Elderly veterans, white-haired and some in wheelchairs, found their path blocked at the monument erected in their honor.
A sign mounted on metal barricades outside the World War II Memorial announced: “Because of the Federal Government SHUTDOWN, All National Parks Are CLOSED.”
But many of the more than 100 veterans surged past the barricades Tuesday, joined by members of the same Congress that couldn’t pass a bill to keep the government running. The congressmen, tipped off beforehand, removed the barricades for them.
Republican representatives including Steven Palazzo of Mississippi, Richard Nugent of Florida and Louie Gohmert of Texas were among those involved.
“It’s a sad day,” Palazzo said. “We’re doing our veterans a disservice not allowing them inside.”
House Republicans have insisted on repeal or delay of the new health care law in return for passing a bill to fund the government.
Donald Quinn, surrounded by bagpipers, rolled his wheelchair up to the Mississippi column at the memorial and laid a wreath in honor of his fallen comrades. Patrick McCourt, who does World War II re-enactments and greeted the veterans at the memorial, watched the scene unfold.
McCourt said he wasn’t impressed with either party in Congress for the partisan bickering that’s gone on.
“A pox on both their houses,” said McCourt, who served in the signal corps in Washington during the Vietnam War.
The National Park Service did not try to stop the veterans from entering the World War II Memorial. The agency doesn’t have a plan for what to do if veterans show up to visit memorials; Park Service spokeswoman Carol Johnson said it will be up to the park police how to react if there are similar incidents.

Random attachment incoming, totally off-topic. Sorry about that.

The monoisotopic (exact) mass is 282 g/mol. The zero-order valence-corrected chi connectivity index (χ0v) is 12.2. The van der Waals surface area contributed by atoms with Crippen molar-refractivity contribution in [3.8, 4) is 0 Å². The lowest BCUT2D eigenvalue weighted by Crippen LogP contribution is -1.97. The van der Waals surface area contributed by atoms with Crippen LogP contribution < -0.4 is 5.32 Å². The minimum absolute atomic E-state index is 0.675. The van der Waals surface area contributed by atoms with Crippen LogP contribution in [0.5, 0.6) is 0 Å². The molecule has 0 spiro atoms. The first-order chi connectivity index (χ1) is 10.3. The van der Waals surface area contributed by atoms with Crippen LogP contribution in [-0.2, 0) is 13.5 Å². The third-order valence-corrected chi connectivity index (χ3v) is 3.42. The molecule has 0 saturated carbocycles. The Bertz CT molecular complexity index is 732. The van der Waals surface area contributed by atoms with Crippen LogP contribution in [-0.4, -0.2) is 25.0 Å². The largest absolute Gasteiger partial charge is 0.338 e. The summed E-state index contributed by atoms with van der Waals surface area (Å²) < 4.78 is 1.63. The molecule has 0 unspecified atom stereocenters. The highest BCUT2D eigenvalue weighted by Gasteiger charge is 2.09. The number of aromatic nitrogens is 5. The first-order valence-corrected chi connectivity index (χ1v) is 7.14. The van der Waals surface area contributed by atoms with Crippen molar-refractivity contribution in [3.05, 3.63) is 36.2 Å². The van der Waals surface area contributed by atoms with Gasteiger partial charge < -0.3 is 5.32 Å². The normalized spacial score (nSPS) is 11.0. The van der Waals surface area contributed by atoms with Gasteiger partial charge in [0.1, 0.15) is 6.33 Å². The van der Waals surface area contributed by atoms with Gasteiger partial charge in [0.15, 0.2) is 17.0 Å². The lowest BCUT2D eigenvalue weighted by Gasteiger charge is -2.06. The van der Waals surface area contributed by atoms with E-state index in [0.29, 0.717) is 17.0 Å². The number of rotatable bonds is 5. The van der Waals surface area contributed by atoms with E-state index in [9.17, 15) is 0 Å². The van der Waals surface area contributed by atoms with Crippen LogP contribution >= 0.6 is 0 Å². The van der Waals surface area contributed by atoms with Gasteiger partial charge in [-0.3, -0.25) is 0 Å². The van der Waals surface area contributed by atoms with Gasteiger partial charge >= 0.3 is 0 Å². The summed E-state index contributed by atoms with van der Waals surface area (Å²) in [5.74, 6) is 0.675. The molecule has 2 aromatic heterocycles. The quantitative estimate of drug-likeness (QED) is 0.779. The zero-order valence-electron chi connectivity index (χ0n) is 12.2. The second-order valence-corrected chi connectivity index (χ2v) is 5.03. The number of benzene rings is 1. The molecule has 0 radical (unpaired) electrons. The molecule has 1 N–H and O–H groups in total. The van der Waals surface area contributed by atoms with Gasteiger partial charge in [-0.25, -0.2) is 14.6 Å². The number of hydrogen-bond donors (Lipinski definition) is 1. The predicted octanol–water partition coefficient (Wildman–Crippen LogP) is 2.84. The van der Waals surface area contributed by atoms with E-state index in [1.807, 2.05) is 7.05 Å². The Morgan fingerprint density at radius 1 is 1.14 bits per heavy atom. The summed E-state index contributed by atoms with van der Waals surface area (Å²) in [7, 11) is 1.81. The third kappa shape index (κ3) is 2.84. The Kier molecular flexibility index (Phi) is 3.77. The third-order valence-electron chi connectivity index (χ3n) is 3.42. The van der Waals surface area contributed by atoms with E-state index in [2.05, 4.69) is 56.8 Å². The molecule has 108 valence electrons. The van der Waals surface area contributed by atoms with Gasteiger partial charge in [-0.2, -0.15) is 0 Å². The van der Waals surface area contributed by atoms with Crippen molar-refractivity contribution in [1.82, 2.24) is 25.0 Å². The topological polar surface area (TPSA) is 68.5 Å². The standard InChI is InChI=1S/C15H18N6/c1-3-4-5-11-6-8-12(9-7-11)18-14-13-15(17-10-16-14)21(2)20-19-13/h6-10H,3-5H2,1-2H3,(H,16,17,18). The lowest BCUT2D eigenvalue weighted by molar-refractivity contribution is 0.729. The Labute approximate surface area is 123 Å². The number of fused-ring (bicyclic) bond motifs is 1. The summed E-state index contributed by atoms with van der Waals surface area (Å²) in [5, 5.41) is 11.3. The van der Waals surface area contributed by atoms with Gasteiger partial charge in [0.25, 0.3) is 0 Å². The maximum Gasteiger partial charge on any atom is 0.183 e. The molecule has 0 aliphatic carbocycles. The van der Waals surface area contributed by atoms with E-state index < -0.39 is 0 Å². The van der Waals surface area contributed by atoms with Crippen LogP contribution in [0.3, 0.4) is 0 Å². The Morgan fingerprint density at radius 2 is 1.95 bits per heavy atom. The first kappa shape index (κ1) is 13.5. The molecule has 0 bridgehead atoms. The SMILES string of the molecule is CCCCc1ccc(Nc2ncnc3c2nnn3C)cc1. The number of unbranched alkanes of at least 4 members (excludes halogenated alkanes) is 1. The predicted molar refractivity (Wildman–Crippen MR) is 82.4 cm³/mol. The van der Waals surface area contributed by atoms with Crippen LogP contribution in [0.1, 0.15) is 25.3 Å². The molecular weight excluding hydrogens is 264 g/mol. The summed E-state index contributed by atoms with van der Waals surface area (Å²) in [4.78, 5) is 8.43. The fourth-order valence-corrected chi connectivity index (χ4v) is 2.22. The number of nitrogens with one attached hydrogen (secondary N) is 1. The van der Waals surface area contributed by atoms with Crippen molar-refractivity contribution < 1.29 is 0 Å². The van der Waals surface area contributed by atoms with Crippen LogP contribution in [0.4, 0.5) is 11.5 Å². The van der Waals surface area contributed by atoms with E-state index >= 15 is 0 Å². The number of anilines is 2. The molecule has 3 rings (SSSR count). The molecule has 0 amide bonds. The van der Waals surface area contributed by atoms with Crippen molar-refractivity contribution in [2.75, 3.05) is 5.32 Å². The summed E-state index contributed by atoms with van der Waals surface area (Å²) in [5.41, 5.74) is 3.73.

“I can say we always treat the veterans with respect,” Johnson said. “We will treat them with respect.”
The veterans from Mississippi and Iowa came on Honor Flights, which arrive nearly every day in Washington.
More than 3,500 Honor Flight veterans are scheduled to visit Washington this month, said Jim McLaughlin, the chairman of the Honor Flight Network, which is funded by donations. He said it’s too late to cancel the visits, which will bring veterans of World War II, Korea and Vietnam to Washington.
“Today they were able to get in and see the memorial,” he said. “We’re hoping the same will be true tomorrow.”
Johnson said visitor safety was a concern, since rangers who are trained in first aid and CPR are typically on duty at the sites.
The rangers also protect the memorials from vandalism, Johnson said. She cited an incident this summer in which a woman spattered green paint on Washington landmarks, including the Lincoln Memorial.
“People are very disappointed, they don’t understand why it is closed,” said Johnson, standing in front of the World War II Memorial. “Some people are angry.”
Johnson said she wasn’t being paid on Tuesday and that it would be her last day of work until there’s funding.